Over 2,000 years ago, Gaius Octavian became the Caesar of the Roman Empire. According to Stephen Davey, “for the first time in the four hundred year old kingdom of Rome, the Roman senate voted to give Caesar Octavian the title of Augustus. Augustus meant ‘revered or holy,’ and, until this time, it had been a title reserved exclusively for the gods.” One inscription referred to him as “the savior of the world.”
But during his time on earth, another baby was born to whom that title rightly belonged.
Which of the two would the world believe to be the real Savior? By birth, wealth, fame, and position, most people would have gone with Augustus. How could an unknown baby born to poor parents in Bethlehem claim that title?
But John wrote, “And we have seen and testify that the Father has sent his Son to be the Savior of the world” (1 John 4:14).
Many books could be written and verses shared about how Jesus is the true Son of God and Savior. He claimed those positions for Himself, they were foretold by numerous prophets, His Father testified to them as well as many others.
But though He died to save the world, only those who believe on Him come to know Him as Savior for themselves.
As Moses lifted up the serpent in the wilderness, so must the Son of Man be lifted up, that whoever believes in him may have eternal life.
For God so loved the world, that he gave his only Son, that whoever believes in him should not perish but have eternal life. For God did not send his Son into the world to condemn the world, but in order that the world might be saved through him. Whoever believes in him is not condemned, but whoever does not believe is condemned already, because he has not believed in the name of the only Son of God (John 3:14-18).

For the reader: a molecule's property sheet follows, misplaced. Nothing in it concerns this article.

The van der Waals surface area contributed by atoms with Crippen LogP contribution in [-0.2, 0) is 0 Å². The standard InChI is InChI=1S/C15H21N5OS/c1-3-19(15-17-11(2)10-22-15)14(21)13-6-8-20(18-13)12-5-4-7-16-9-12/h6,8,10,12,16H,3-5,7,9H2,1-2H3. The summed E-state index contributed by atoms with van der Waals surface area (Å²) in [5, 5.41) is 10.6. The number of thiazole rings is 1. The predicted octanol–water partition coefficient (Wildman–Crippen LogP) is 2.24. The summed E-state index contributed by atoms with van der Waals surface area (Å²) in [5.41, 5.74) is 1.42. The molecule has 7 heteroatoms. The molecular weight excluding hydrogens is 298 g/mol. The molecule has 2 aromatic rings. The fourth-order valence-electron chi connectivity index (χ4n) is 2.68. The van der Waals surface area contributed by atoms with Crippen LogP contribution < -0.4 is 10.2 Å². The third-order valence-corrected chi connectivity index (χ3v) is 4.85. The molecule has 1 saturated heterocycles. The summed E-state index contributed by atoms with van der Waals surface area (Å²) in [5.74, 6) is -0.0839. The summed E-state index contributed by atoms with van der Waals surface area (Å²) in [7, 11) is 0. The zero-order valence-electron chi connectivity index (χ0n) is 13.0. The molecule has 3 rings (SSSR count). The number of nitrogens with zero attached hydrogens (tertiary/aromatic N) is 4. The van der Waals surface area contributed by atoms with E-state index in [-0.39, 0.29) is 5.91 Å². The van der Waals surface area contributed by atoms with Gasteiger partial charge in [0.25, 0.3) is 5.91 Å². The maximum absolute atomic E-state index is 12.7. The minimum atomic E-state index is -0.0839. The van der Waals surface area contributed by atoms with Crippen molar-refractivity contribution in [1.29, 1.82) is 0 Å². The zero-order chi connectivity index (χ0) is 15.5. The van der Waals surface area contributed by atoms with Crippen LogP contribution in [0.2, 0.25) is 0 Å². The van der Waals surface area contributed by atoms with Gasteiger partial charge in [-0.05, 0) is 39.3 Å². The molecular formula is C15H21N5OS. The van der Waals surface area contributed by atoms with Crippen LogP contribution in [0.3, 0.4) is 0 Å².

If you don’t know Jesus as your own personal Savior, I pray you will believe on Him today.
I wish you all a wonderful, meaningful, joyful Christmas.
I have never heard this song sung at Christmas, but it could be!
I cannot tell why He, whom angels worship,
Should set His love upon the sons of men,
Or why, as Shepherd, He should seek the wand’rers,
To bring them back, they know not how or when.
But this I know, that He was born of Mary,
When Bethl’hem’s manger was His only home,
And that He lived at Nazareth and labored,
And so the Savior, Savior of the world, is come.
I cannot tell how silently He suffered,
As with His peace He graced this place of tears,
Or how His heart upon the Cross was broken,
The crown of pain to three and thirty years.
But this I know, He heals the broken-hearted,
And stays our sin, and calms our lurking fear,
And lifts the burden from the heavy laden,
For yet the Savior, Savior of the world, is here.
I cannot tell how He will win the nations,
How He will claim His earthly heritage,
How satisfy the needs and aspirations
Of east and west, of sinner and of sage.
But this I know, all flesh shall see His glory,
And He shall reap the harvest He has sown,
And some glad day His sun shall shine in splendor
When He the Savior, Savior of the world, is known.
I cannot tell how all the lands shall worship,
When, at His bidding, every storm is stilled,
Or who can say how great the jubilation
When all the hearts of men with love are filled.
But this I know, the skies will thrill with rapture,
And myriad, myriad human voices sing,
And earth to heaven, and heaven to earth, will answer:
At last the Savior, Savior of the world, is King.
–W. Y. Fullerton, 1920
Thanks to Stephen Davey for inspiring these thoughts in his radio message from December 15, The Inside Story.
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